Josh Kaufman is a guy who’s held a TED talk. With the proliferation of TED talks, that doesn’t seem to set him apart much, but this does: he’s a guy whose TED talk I’ve watched.
TED talks take around 20 minutes, and you’re welcome to watch the talk in its entirety, but for my own benefit I’ve jotted down his four steps for learning a new skill here.
- Deconstruct the skill: break it down into pieces and practice the most important ones.
- Learn enough theory to self-correct, and then start practicing as soon as possible.
- Remove barriers to practicing (distractions, “activation energy,” etc.).
- Practice for at least 20 hours total: this commitment helps overcome frustration.
Adam Leipzig is another guy who’s held a TED talk that I’ve watched. His is half the length of Josh Kaufman’s, which gives him a leg up. His contention is that the happiest people focus outward, on serving others, and he suggests thinking about the following set of questions:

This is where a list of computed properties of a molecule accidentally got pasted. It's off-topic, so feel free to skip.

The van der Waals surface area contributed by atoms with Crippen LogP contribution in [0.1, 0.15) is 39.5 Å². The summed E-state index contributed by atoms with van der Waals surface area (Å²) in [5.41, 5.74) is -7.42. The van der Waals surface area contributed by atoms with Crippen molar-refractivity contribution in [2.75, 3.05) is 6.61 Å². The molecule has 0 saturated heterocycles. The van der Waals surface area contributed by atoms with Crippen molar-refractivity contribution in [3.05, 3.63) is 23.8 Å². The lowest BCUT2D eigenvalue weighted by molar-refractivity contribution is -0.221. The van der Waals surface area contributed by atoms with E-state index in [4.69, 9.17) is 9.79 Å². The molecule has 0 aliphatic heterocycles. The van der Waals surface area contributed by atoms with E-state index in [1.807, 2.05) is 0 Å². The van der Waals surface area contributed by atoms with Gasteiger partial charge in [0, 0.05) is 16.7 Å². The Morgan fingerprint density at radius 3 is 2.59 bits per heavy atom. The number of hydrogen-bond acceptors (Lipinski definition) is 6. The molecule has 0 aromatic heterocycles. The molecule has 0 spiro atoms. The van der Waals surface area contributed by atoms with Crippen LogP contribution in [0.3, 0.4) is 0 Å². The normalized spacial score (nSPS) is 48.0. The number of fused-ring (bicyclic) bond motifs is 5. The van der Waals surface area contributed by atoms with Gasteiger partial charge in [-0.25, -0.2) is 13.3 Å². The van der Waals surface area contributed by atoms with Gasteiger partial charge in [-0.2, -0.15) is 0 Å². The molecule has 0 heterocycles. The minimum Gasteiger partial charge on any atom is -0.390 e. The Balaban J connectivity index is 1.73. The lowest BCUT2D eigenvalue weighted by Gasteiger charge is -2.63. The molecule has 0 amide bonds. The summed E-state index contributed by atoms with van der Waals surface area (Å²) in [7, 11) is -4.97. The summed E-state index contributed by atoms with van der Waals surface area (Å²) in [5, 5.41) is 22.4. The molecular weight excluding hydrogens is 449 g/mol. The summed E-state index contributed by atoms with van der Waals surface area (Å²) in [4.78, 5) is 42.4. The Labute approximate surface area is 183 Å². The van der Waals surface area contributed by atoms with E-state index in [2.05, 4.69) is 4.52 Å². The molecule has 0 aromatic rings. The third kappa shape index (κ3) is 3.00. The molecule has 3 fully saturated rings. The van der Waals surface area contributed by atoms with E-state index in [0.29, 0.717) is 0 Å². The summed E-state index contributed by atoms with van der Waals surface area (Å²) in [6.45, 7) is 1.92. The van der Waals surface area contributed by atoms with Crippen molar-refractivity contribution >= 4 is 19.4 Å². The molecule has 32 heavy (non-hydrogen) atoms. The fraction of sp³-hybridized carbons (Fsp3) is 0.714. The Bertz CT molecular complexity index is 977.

- Who are you?
- What do you do? Put differently: what is the one thing you feel supremely qualified to teach people?
- Whom do you do it for?
- What do those people want and need, and how do they change as a result of what you do? (This question forces me to be outward-facing in my reflection.)
Once you’ve gone through these questions and answered them to your satisfaction, Leipzig suggests changing your answer to the ubiquitous question “What do you do?” from a description of your job to a description of how others change as a result of your work. So, for instance, replace “I head the metallography lab in a steel mill” with “I make sure our customers have reliable data for their safety-relevant car parts” or something along that line. It’s still not perfect: the “change” component is still missing, so I’ve still got some work to do…